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When will a technology replace screens?
What do all of these have in common? Screens! The Average American Household has 7 screens in their house.
Screens have been with us for nearly a century.
But nothing lasts forever.
This question asks,
"When will a new technology, designed primarily for transmitting visual information outsell all existing technologies with screens?"
For the purpose of this question, we will define a screen as "a technology that displays a 2d image on a flat surface".
If a device primarily uses the new display technology, the entire device is counted as a sale.
For example if a phone is released with a 3d hologram projector,the entire sale cost of the phone is counted towards this question.
If a new technology is not sold (for example if it was given away freely by our benevolent AI overlords), a fair market value will be imputed based on how much it would cost a typical consumer were it freely available for sale. If the entire concept of fair market value is rendered meaningless, the question resolves ambiguously.
The question resolves positive if in one year the gross sales for "non-screen" displays is greater than the sales for "screen" technology.
The question will resolve positively on Dec 31 at 11:59PM GMT of the year in which such sales took place.
Because the word "screen" cannot be precisely defined, this is a self-resolving question.
If at any point in time, both the community and Metaculus prediction give a 95% chance that the answer to this question is one year before the current date, then this question enters the resolution process. The Proposed Answer is taken to be the community median. With 90% probability, the question simply resolves as the Proposed Answer. With 10% probability, the question is sent to a committee of three admins, who will vote yes/no. If they vote positively, the question resolves as the Proposed Answer. If they vote negatively, then the question is put on hold until the resolution date, at which point three admins will each vote on an answer, with the median of the three taken to be the final answer.
Current examples of "screens":
- PC Monitors
- Video projectors, since they are typically used to display a flat image.
Examples of technologies that could be described to "primarily convey visual information":
- VR Headsets, because although headsets have flat displays, the actual experience is being in a completely different world with, ideally, no perception that one is looking at a physical screen
- AR "smart" glasses
- Smart contact lenses
- Neuralink if it progressed to the point of being able to project a visual image in the brain.
- 2d holographic displays (For example, Looking Glass )
- 3d holographic displays
- Video paint
Non-examples (improved screen):
- Curved TVs
- Folding Phones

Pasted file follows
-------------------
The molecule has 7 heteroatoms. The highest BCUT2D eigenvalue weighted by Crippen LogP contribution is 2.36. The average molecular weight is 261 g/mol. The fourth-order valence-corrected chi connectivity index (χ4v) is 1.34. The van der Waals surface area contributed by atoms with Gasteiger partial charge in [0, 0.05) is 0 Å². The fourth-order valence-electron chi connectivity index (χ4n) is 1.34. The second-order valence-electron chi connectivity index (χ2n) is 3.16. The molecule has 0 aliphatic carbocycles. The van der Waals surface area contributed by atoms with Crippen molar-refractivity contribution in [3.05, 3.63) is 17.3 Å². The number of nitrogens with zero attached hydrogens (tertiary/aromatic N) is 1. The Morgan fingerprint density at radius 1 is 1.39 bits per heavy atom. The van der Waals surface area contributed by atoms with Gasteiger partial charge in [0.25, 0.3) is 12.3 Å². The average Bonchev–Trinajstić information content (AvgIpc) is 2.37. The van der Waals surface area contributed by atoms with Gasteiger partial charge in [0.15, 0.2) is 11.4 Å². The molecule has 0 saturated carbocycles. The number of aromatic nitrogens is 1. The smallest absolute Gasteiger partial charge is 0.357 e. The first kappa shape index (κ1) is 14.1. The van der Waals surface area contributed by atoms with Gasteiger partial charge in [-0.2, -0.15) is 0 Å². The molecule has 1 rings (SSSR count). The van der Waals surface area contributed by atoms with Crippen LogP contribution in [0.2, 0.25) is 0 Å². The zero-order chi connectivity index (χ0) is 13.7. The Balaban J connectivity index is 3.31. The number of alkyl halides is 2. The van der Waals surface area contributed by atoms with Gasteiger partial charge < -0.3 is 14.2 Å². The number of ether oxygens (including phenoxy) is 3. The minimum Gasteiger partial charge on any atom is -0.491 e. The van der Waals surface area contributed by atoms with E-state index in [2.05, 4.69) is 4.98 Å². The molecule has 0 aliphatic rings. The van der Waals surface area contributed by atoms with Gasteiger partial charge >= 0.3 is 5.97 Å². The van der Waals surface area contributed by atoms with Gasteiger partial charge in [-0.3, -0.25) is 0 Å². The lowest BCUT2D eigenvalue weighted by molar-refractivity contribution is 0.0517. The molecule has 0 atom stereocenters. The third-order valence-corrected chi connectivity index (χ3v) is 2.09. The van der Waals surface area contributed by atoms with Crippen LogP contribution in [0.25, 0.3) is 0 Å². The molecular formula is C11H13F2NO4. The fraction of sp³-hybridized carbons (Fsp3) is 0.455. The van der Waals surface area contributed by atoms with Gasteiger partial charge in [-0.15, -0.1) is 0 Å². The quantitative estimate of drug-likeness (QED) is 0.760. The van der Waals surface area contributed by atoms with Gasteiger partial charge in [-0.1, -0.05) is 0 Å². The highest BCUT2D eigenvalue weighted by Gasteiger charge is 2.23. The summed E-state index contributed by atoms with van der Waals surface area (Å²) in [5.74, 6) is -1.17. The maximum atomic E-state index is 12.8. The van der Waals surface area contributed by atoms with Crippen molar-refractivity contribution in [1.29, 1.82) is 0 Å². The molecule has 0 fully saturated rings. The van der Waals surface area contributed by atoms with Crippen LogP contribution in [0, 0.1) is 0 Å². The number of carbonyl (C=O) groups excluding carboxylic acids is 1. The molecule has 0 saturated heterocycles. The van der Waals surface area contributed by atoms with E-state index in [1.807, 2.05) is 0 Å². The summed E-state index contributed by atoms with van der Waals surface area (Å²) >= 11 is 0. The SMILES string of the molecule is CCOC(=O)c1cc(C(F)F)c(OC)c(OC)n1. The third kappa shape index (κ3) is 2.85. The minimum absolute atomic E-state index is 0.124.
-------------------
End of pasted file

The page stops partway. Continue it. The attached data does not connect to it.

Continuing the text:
- Smartwatches (screen is circular instead of rectangular)
- "Roll-up" screens
- Video projector phone
Non-examples (not a visual display technology):
- Wireless earbuds
- Telepathy which does not produce a visual image in the mind of the receiver
- Humanoid robots which are capable of acting out visual dramas
Metaculus help: Predicting
Predictions are the heart of Metaculus. Predicting is how you contribute to the wisdom of the crowd, and how you earn points and build up your personal Metaculus track record.
The basics of predicting are very simple: move the slider to best match the likelihood of the outcome, and click predict. You can predict as often as you want, and you're encouraged to change your mind when new information becomes available.
The displayed score is split into current points and total points. Current points show how much your prediction is worth now, whereas total points show the combined worth of all of your predictions over the lifetime of the question. The scoring details are available on the FAQ.
Note: this question resolved before its original close time. All of your predictions came after the resolution, so you did not gain (or lose) any points for it.
Note: this question resolved before its original close time. You earned points up until the question resolution, but not afterwards.
This question is not yet open for predictions.
Metaculus help: Community Stats
Use the community stats to get a better sense of the community consensus (or lack thereof) for this question. Sometimes people have wildly different ideas about the likely outcomes, and sometimes people are in close agreement. There are even times when the community seems very certain of uncertainty, like when everyone agrees that event is only 50% likely to happen.
When you make a prediction, check the community stats to see where you land. If your prediction is an outlier, might there be something you're overlooking that others have seen? Or do you have special insight that others are lacking? Either way, it might be a good idea to join the discussion in the comments.